How does our pioneering rescue work?
Dogs 4 Rescue is different – that’s why we’ve answered your Kennel-Free questions below.
From sleeping arrangements to dinner time, learn what a dog’s life is here at D4R!
Kennel-free means our dogs live together as a family, or in small packs; they are not housed or locked up in traditional kennels. Sometimes referred to as ‘free-running’ the dogs enjoy a lot more freedom and time together, living, eating, playing, relaxing and sleeping together with their doggie friends.
Happier, more social dogs. Their outdoors time is not just a walk or an hour in a pen, they get more freedom, variation and stimulation over the course of a day. Because they have constant interaction and company, they are well socialised and do not suffer from separation anxiety, kennel-stress, or develop typical reactivity issues while here. Our pack also helps rehabilitate new dogs, teaching them manners and showing them how to trust.
We typically have 40 dogs staying at the rescue at any one time, with many more in our care. At the moment, 20% of dogs living onsite are looking for a forever home, 80% are our Sanctuary Dogs or those needing long-term rehabilitation. This will change when phase 1 of our new site opens this year. We also have many more dogs in our care either in foster homes or on trial across the Greater Manchester area.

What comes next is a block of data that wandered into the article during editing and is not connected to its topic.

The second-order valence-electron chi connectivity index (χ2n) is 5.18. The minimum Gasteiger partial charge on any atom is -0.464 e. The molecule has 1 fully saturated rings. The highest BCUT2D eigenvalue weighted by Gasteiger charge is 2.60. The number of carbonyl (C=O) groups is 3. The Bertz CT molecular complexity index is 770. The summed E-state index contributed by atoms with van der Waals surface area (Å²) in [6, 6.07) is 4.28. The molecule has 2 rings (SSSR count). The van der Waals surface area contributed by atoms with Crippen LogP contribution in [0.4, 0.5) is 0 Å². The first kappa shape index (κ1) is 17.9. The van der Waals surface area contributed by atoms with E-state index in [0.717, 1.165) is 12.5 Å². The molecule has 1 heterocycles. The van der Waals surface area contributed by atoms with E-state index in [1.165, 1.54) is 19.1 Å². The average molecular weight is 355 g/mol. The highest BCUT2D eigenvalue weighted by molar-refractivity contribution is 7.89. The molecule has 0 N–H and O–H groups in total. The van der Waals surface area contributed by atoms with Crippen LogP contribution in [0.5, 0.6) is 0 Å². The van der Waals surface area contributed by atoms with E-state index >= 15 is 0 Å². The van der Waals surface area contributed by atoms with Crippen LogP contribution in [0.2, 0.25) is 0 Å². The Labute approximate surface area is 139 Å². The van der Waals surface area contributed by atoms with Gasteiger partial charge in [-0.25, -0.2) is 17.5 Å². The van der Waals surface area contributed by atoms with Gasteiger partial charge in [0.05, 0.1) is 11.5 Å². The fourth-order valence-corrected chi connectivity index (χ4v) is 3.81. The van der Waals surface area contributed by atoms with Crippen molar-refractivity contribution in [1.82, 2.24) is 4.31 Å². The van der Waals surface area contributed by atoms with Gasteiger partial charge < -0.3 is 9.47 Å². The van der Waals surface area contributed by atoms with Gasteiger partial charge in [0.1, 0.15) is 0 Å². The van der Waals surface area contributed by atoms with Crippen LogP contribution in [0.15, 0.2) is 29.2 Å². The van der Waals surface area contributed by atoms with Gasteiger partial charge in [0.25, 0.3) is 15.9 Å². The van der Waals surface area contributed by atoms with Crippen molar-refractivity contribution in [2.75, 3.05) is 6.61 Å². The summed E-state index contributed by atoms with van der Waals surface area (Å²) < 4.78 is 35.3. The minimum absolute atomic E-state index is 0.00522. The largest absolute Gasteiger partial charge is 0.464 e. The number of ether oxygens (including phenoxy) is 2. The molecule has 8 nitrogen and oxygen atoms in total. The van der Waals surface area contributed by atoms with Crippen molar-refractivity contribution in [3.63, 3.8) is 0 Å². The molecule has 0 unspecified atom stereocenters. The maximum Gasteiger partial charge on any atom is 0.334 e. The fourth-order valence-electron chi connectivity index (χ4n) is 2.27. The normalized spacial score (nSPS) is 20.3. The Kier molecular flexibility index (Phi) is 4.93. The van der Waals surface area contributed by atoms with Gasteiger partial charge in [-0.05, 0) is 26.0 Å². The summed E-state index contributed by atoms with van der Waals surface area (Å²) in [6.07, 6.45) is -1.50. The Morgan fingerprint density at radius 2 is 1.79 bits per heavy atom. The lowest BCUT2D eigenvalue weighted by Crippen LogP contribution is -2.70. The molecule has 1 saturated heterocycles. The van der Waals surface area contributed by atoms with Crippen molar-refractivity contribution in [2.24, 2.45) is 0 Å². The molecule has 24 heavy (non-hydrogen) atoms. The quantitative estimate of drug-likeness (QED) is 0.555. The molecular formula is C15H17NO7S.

Feeding mainly happens in small, supervised groups. As it is routine, we have trained it to be a relatively calm affair and the resident pack teaches any newbies. There is always an extra bowl or two, as they naturally swap around. We supervise every feed and ensure every dog is getting the right amount of nutrition for them. A small number of dogs are best fed alone. This could be if they have any guarding issues or are on special diets, or else take a longer to eat. All dogs are different so this, like much of what we do, is fluid and ever changing depending upon who is here.
Life here is very carefully managed and we know our dogs inside out. We plot their energy and friendship circles, knowing who can co-exist harmoniously together, who will play together, who can relax together and how each dog might react in moments of stress. It’s a fluid situation that can change day by day, occasionally hour by hour. Our dog handlers are constantly observing behaviours and feeding back daily with a happiness scale completed for every dog to give a 360 degree view of their wellbeing.
Just like a human family or group of friends relationships can change. We allow our dogs to be dogs and communicate with each other. Bad combinations are avoided and petty squabbles are interrupted when they are low level to prevent any escalation. The pack want to be harmonious and as long as they know they can rely on us to keep things safe and calm they get on with playing or relaxing. A handful of our dogs don’t thrive in large pack situations but every single dog here has at least two doggy friends. New arrivals are greeted by our welcoming committee, a selection of gentler energy, non-reactive dogs who like making new friends or will be indifferent to their arrival. The way our trusted pack behaves with a new dog gives us so much information.